When photographers talk about exposure, they’re usually talking about two things.

1) The brightness or darkness of a photo.
2) That arsehole of a client who used the phrase: “Can you do it for free? It’ll be good for your exposure.”

Bad jokes aside, a technical understanding of exposure (in the first case, of course)  will help you to take better shots on your travels.

Nowadays, technology has advanced to a level where most casual camera users can take a semi-decent photo while relying solely on the automatic mode of their cameras and camera phones. But a proper technical understanding of exposure -and the tools that allow you to control it – will help you to explore more creative options, and hone your appreciation of the craft.

Many amateurs (myself included) tend to get intimidated by the jargon that comes with photography, but it’s really not that complicated to understand on a technical level. The hard part is applying these principles, and practicing on a regular basis.

Quite simply, how bright or dark a photo is. A photo that’s overly bright is overexposed, while a photo that’s too dark is underexposed.  You can use any of the three following tools to control exposure: ISO, shutter speed and aperture. Each of these tools will also affect another element of the photo. More on that below.

Also affects:

Have you ever taken a photo at night and noticed that it looks grainy or ‘fuzzy’, sorta like in one of those old movies you used to watch on VHS tapes?

This is referred to in photography as noise, and it’s directly affected by your ISO setting. A higher ISO setting such as ISO 2,000 will produce a brighter photo than one taken at ISO 100, but at the expense of making the photo noisier.

These days, most cameras (even on smartphones) are able to shoot at pretty darn high ISOs, so the best thing you can do is go out and take a couple of shots with your camera of choice, and take note of when the noise starts to become noticeable.

For beginners, this is probably the safest option to play around with, as long as you’re aware that higher ISOs will lead to noisier photos.

Also affects: Depth of Field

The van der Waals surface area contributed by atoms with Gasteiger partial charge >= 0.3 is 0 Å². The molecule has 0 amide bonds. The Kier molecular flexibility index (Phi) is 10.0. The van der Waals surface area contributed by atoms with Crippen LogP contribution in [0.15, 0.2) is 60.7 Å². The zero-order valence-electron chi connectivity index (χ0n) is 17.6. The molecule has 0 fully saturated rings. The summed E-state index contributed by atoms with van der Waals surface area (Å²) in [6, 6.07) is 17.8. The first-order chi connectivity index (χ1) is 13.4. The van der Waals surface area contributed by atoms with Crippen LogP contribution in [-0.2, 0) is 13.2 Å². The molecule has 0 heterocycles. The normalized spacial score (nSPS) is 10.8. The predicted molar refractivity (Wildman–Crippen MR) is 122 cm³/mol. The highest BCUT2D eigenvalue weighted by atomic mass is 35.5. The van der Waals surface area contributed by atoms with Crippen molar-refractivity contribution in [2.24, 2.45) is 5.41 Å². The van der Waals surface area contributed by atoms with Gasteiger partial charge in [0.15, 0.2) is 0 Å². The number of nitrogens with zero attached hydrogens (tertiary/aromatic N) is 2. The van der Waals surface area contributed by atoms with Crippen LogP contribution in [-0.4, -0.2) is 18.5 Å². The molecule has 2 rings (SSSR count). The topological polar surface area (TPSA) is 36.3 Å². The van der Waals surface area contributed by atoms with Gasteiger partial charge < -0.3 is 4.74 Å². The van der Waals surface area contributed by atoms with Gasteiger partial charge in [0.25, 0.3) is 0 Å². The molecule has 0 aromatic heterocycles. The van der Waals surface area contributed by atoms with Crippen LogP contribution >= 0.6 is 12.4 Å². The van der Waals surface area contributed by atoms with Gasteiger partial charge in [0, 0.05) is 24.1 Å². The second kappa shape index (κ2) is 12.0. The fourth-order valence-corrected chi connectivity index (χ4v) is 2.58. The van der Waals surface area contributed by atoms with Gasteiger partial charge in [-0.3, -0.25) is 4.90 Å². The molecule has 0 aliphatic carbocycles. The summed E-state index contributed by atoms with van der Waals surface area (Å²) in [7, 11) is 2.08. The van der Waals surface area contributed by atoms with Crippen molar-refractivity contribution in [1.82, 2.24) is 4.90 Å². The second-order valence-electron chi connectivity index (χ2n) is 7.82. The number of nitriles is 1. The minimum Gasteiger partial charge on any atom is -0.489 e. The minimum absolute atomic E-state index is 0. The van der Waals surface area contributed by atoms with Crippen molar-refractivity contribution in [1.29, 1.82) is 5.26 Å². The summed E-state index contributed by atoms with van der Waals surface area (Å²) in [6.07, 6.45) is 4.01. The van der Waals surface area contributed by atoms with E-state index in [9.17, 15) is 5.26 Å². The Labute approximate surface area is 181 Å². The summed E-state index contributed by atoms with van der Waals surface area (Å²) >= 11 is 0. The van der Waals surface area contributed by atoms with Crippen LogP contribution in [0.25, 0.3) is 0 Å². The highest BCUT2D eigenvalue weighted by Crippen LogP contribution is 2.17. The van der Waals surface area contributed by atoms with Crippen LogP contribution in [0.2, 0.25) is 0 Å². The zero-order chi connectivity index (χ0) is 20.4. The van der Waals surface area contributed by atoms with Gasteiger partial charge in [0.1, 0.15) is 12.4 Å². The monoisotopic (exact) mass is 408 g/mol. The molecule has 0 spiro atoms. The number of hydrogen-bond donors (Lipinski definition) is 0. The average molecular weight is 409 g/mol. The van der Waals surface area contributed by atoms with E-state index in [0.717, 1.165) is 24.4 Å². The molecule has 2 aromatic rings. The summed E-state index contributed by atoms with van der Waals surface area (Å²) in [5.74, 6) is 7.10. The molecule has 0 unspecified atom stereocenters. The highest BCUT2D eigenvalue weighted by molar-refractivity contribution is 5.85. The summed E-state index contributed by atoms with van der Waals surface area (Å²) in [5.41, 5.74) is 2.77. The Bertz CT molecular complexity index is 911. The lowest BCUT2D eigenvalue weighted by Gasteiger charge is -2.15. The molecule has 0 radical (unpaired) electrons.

Without getting too technical about it, the aperture affects how much light will enter the camera. Aperture sizes are measured in f-stops, and denoted as (f/x number).

A high f-stop number (f-16, for example), means that only a small amount of light will enter the camera, while a low f-stop number (like f/3.5), means that significantly more light is allowed into the camera.

Aperture also affects a photo’s depth-of-field, which translates to how much of a photo is sharp, and how much is blurry. A low f-stop will give you a shallow depth of field (meaning that more of the background is blurry), while a high f-stop will have the entire background in sharp focus.

If you’re planning to take a portrait photo of a farmer, for example, and you don’t want people to take too much notice of the wheat field he’s working in, set it to a low f-stop. If you’re taking a shot of a scenic mountain range, a high f-stop would be more ideal.

Shutter Speed
Also affects: Motion Blur


The shutter speed basically affects how quickly the shutter opens and closes to allow light into the camera.  It’s measured in fractions of a second, so a shutter speed of 1/2 would be slower than a shutter speed of 1/200. A low shutter speed allows more light into the camera, while a high shutter speed allows less light in.

You may have come across situations where you’re trying to capture something that’s moving quickly – like a car, or a grizzly bear running towards you – and found that the object you were trying to take is blurry. This is known as motion blur; the faster the object moves, the higher the shutter speed you’re going to need to capture it.

On a side note, be cautious about lowering your shutter speed too much, as it may cause your photos to turn out less sharp if your hands are unsteady. A good rule of thumb is to make sure that your shutter speed is 1/the focal length you’re shooting at. 

 So if you’re shooting with a 50mm lens, the slowest you should go in terms of shutter speed is 1/50.

Raphael Lim

about Raphael

Raphael has interviewed Superman, gotten choked out by mixed martial artists, and sworn off food for a week without ending up looking like Gandhi. Yes, truth can be stranger than fiction. You can read his scribblings primarily in the Disrupter and Storyteller sections. He can be reached at raphael@departuremag.com.

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